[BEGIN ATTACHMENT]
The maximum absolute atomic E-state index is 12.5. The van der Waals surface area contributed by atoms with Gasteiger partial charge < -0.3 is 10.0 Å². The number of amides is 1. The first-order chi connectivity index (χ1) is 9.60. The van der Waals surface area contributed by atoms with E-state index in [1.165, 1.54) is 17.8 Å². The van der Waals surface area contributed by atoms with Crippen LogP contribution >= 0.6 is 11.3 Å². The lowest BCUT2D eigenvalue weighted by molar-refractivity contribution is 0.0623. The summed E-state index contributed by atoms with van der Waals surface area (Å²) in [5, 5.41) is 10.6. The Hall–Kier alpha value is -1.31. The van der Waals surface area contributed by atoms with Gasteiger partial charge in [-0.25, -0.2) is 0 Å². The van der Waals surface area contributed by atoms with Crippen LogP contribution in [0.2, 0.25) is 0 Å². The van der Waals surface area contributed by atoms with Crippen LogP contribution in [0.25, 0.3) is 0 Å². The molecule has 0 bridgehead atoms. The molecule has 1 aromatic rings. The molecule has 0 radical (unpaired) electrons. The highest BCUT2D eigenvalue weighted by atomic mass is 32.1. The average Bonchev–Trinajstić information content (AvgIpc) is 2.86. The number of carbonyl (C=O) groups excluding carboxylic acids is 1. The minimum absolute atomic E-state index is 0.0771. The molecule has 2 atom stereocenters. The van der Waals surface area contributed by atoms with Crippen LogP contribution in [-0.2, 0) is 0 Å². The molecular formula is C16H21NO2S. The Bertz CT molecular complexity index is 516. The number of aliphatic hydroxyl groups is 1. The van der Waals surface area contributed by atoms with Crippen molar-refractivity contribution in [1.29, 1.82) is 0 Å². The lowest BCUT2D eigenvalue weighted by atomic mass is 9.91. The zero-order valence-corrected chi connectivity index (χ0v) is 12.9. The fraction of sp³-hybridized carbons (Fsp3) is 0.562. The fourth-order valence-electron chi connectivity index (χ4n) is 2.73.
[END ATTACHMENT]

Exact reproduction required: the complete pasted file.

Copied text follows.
The maximum absolute atomic E-state index is 12.5. The van der Waals surface area contributed by atoms with Gasteiger partial charge < -0.3 is 10.0 Å². The number of amides is 1. The first-order chi connectivity index (χ1) is 9.60. The van der Waals surface area contributed by atoms with E-state index in [1.165, 1.54) is 17.8 Å². The van der Waals surface area contributed by atoms with Crippen LogP contribution >= 0.6 is 11.3 Å². The lowest BCUT2D eigenvalue weighted by molar-refractivity contribution is 0.0623. The summed E-state index contributed by atoms with van der Waals surface area (Å²) in [5, 5.41) is 10.6. The Hall–Kier alpha value is -1.31. The van der Waals surface area contributed by atoms with Gasteiger partial charge in [-0.25, -0.2) is 0 Å². The van der Waals surface area contributed by atoms with Crippen LogP contribution in [0.2, 0.25) is 0 Å². The van der Waals surface area contributed by atoms with Crippen LogP contribution in [0.25, 0.3) is 0 Å². The molecule has 0 bridgehead atoms. The molecule has 1 aromatic rings. The molecule has 0 radical (unpaired) electrons. The highest BCUT2D eigenvalue weighted by atomic mass is 32.1. The average Bonchev–Trinajstić information content (AvgIpc) is 2.86. The number of carbonyl (C=O) groups excluding carboxylic acids is 1. The minimum absolute atomic E-state index is 0.0771. The molecule has 2 atom stereocenters. The van der Waals surface area contributed by atoms with Crippen LogP contribution in [-0.2, 0) is 0 Å². The molecular formula is C16H21NO2S. The Bertz CT molecular complexity index is 516. The number of aliphatic hydroxyl groups is 1. The van der Waals surface area contributed by atoms with Crippen molar-refractivity contribution in [1.29, 1.82) is 0 Å². The lowest BCUT2D eigenvalue weighted by atomic mass is 9.91. The zero-order valence-corrected chi connectivity index (χ0v) is 12.9. The fraction of sp³-hybridized carbons (Fsp3) is 0.562. The fourth-order valence-electron chi connectivity index (χ4n) is 2.73.